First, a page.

The Miami Heat recently won the their division against the only team that has beat them on a regular basis, the Indiana Pacers. During that series Lance Stephenson talked some smack about getting into the head of LeBron James of the Heat. What happened in the next meeting was a complete smack-down by the Heat especially by James. It was great basketball and made winning the game and the series much more interesting.

If this drama had happened five years ago, I would have been up in arms about Hamilton’s accusations. I would have thought Hamilton was a spoiled brat, immature and sorely lacking any kind of decorum. Look no further than the comments section of the race reports and op-eds on this blog right after the Monaco Grand Prix and you will see what I am referring to. In fact, that was exactly what I thought during the whole Alonso – Hamilton affair while both were at McLaren. Good thing I was not blogging back then, although I have written quite a few lines about it now so I am sure you can guess whose side I am on.

But now, I don’t think that at all. Now I do not see Hamilton or his words or his actions as that easily definable. It is not an issue of reducing a man down to a simple denominator such as mature or intelligent, hotheaded or childlike. In truth it is all of these characteristics that make us compelling, make us human, and make F1 interesting.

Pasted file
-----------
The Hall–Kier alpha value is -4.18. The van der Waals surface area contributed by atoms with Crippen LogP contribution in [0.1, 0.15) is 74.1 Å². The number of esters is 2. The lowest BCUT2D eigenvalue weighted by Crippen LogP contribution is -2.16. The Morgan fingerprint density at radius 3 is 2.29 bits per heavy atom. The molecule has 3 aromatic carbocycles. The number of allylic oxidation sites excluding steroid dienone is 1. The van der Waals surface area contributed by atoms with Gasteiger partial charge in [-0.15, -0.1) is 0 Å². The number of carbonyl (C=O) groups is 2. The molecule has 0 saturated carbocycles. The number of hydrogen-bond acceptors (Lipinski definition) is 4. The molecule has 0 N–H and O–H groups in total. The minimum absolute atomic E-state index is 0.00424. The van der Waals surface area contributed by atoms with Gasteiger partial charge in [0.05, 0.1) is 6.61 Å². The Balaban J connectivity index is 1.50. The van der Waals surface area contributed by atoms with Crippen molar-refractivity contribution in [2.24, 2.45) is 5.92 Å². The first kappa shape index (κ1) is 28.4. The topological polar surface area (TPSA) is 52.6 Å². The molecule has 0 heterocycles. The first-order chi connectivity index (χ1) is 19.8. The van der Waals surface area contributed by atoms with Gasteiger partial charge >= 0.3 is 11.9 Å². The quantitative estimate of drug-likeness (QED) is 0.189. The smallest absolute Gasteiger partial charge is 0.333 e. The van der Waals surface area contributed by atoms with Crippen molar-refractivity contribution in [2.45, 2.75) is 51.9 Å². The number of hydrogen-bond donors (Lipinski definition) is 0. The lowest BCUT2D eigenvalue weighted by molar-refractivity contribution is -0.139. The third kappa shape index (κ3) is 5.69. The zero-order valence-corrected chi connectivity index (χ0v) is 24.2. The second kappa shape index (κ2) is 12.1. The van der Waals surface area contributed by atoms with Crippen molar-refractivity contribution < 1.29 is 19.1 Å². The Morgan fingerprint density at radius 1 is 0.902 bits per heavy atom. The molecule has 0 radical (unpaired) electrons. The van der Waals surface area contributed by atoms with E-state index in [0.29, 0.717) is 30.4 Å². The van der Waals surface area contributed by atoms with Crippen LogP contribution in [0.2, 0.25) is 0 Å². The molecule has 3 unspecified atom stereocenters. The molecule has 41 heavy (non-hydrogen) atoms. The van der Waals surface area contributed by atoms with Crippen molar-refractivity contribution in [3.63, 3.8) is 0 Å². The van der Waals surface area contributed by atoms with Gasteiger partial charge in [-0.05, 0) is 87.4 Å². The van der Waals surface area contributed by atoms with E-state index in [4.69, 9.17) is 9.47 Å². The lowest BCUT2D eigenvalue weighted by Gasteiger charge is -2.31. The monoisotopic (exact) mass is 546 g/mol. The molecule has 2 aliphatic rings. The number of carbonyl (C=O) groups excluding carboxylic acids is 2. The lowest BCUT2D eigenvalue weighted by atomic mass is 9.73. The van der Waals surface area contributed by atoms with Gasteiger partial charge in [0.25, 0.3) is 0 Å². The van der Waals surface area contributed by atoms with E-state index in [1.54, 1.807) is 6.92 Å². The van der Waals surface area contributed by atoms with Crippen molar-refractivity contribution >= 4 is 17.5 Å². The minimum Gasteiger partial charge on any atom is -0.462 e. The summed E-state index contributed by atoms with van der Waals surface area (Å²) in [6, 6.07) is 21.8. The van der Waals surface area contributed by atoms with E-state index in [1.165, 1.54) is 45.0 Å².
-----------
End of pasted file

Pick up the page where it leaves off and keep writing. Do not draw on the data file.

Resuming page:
Last year, when Alonso got in all kinds of trouble from Luca di Montezemolo regarding his comments to the press about being displeased with Ferrari for yet again ruining his chances at a world title (fourth year in a row btw), I was pleased that the Spaniard was not toeing that bulls**t line that I have been hearing over and over again, like some robot had taken the place of the two-time world champion. I am over the scripts that every driver has to read from. If you ask me, Alonso didn’t say enough.

Earlier in the year when Sebastian Vettel squeezed by Mark Webber in Malaysia while disobeying the multi-21 team order and the whole world fell down on Vettel’s shoulders, with fans and pundits alike socking it to the three time champ (including me) I was secretly thinking “Hell, yeah! Vettel is his own person.” “Big balls”, to coin a James Hunt phase. And this was good for F1.

Senna could at times be the most ruthless of drivers and it could be argued that he put his life and the lives of others at great risk in the pursuit of his own ambitions, but he was also a very spiritual and kind individual when not in the car, or so I am led to believe by many of his peers. But it was the ruthless side that played out not only with Senna’s teammates but with all the drivers on the grid and that made the man such lasting icon of the sport. Yes, it was good for F1.